Betrayed by my Favorite Author: Women Who Hate Women

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Adam Bede, George Eliot, 1859

Before I started this project, I considered George Eliot my favorite Victorian author on the strength of Middlemarch alone. She dethroned herself with the rest of her body of work. Yes, she. If you’re not familiar, George Eliot is the nom-de-plume of Mary Ann Evans. When I was assigned to read Middlemarch for a college course, I loved it. I will discuss that special novel when we come to it in this endeavor. Just know that there’s one metaphor that compares women’s native passions and energies to a river whose force diminishes as it breaks upon the rocks of all the other crap people expect from us.

Having read only Middlemarch, I saw Eliot as a feminist author who fought back against the stereotype of female characters whose only concerns are hair ribbons and marrying rich. A Mill on the Floss mostly confirmed this opinion. Then I came to Adam Bede.

Let me tell you how Eliot betrayed me and all women in Adam Bede. There is a character, Bartle Massey, who exists only to spew misogynist nonsense. Every line of his dialogue cut me. Not because a male character hates women, but because my beloved George Eliot wrote and published those lines. She put those horrible thoughts into the world for others to chuckle at. I will not comb through the text to find his most egregiously hateful statements, because reading even one makes my shoulders tense up. So, here’s the first one I could find:

“I must give [my dog] her supper too, confound her! Though she’ll do nothing with it but nourish those unnecessary babbies. That’s the way with these women—they’ve got no head-pieces to nourish, and so their food all runs either to fat or to brats.”

Do you not feel betrayed? How could George Eliot write that? I mean, fuck. I like to think I’m a pretty savvy reader, and I found no evidence that his dialogue was meant to be satirical. What’s worse, he serves no purpose in the novel other than as a mouthpiece for hate. Really. His only other role is moral support for the title character, a function which could easily have been served by at least two other characters. Seriously, if I were to draw you a diagram of the plot, and I’d be happy to do so, this joker’s name would appear nowhere, because he’s inconsequential.

Her portrayal of female characters is problematic as well. First we have Hetty Sorrel, a pretty young girl who is so astoundingly vain and empty headed that she manages to ruin or nearly ruin the lives of everyone near her. Then there’s Lizbeth Bede who destroys the happiness of the men around her by constantly whinging about trifles. And there’s Mrs. Poyser who also cannot stop complaining. Lastly, we have Dinah Morris, a Methodist preacher. Now, that’s pretty cool. A lady doing manstuff. Well, until she gets married and the Methodist church decides women shouldn’t preach because they’re dumb dumbs who do more harm than good. So, George Eliot provided us with stereotypes of female vanity and shrewishness elevated to the point of ruinous destruction.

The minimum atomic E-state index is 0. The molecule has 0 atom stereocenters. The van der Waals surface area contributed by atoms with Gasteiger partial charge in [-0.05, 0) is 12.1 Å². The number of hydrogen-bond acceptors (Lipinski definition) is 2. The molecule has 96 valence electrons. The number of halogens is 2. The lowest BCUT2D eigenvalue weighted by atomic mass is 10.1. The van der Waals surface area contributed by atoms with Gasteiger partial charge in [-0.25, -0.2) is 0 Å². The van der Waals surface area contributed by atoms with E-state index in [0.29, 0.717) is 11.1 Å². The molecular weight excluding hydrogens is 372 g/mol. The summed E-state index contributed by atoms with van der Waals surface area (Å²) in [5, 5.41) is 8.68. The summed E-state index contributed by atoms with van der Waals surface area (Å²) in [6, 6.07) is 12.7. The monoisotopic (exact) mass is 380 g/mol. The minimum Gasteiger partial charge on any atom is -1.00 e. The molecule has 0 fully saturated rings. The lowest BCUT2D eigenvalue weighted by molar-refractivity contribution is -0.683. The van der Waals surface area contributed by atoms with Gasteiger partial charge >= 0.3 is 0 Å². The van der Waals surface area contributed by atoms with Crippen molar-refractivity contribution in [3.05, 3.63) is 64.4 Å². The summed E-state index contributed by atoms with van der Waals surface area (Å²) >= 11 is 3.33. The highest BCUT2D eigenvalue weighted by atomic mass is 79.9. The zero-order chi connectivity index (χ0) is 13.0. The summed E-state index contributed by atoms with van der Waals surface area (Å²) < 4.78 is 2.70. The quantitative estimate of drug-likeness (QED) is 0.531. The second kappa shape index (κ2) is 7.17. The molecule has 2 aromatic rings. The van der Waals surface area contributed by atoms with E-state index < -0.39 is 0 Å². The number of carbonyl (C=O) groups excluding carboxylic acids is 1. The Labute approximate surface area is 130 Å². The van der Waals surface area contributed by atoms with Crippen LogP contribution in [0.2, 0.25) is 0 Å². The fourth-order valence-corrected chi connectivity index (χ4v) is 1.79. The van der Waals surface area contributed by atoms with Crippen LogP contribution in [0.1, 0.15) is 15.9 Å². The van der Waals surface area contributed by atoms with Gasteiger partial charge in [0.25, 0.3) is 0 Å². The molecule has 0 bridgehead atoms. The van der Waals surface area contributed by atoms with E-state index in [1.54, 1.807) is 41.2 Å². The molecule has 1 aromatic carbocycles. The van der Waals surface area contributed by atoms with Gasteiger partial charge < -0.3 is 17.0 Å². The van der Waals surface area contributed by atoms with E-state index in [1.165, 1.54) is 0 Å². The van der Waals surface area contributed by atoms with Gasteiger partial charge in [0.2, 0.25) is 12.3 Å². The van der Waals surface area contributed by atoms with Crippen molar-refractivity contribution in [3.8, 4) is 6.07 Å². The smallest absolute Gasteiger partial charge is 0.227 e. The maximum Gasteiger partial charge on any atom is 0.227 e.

Why? Why would she do this to me? I loved her so much and she stabbed me right in the feminism. I can’t help but think that Eliot was trying to throw her audience off the scent of her true identity or assert her membership in some male club by bashing women. Which sucks. That just sucks. Just don’t do that “I am a woman, but I’m not like other women. They’re the worst,” crap. Hey, George Eliot, are you a woman? Yes. Are you awesome? Yes. Therefore women are awesome. You’re not a special miracle; you’re evidence that all women have the ability to be insightful, eloquent artists, given the chance.

Listen, I am going to forgive George Eliot. What she did to me as a female reader of female authors really stings. But, every feminist takes a tumble at some point. We all screw up. Standing up to existing powers is exhausting and tricky. She redeemed herself with Middlemarch and I will apply its soothing balm to my psyche.

I don’t forgive Adam Bede, though. I have more problems with it. I find the characters flat, either wholly good or wholly sinful.

Victorians loved descriptions of quaint rustic scenes. Eliot provided them. Her tone in doing so comes off as extremely condescending to me. I slogged through her descriptions of country dinners with a grimace on my face. Then there’s this thing that happened that I just can’t stomach. Spoilers coming in the next paragraph.

Ok. Adam Bede is this strong, sexy carpenter. He’s tall, handsome, hardworking, good at everything, and wise in a quaint rustic way. Everybody in his whole town loves him. His younger brother, Seth, is a less awesome version of Adam. He’s a great guy, but no one really cares about him, because they’re too busy being impressed by Adam. Seth is in love with Dinah Morris. She looks like an angel. She’s so good and pure. She’s just so much better than other women that he could never love anyone but her. But Dinah only loves Jesus. She tells Seth that he’s just the kind of guy she would marry if she was going to marry anyone, but God wants her to blah blah blah not get married and help people yadda yadda.  (When people talk about Christianity, it sounds like the adults in Charlie Brown to me.) The plot proceeds. It’s a doozy. Hardships are endured. Christiany whomp-whomp sounds are made. Dinah falls in love with Adam. Adam finds that he loves her too.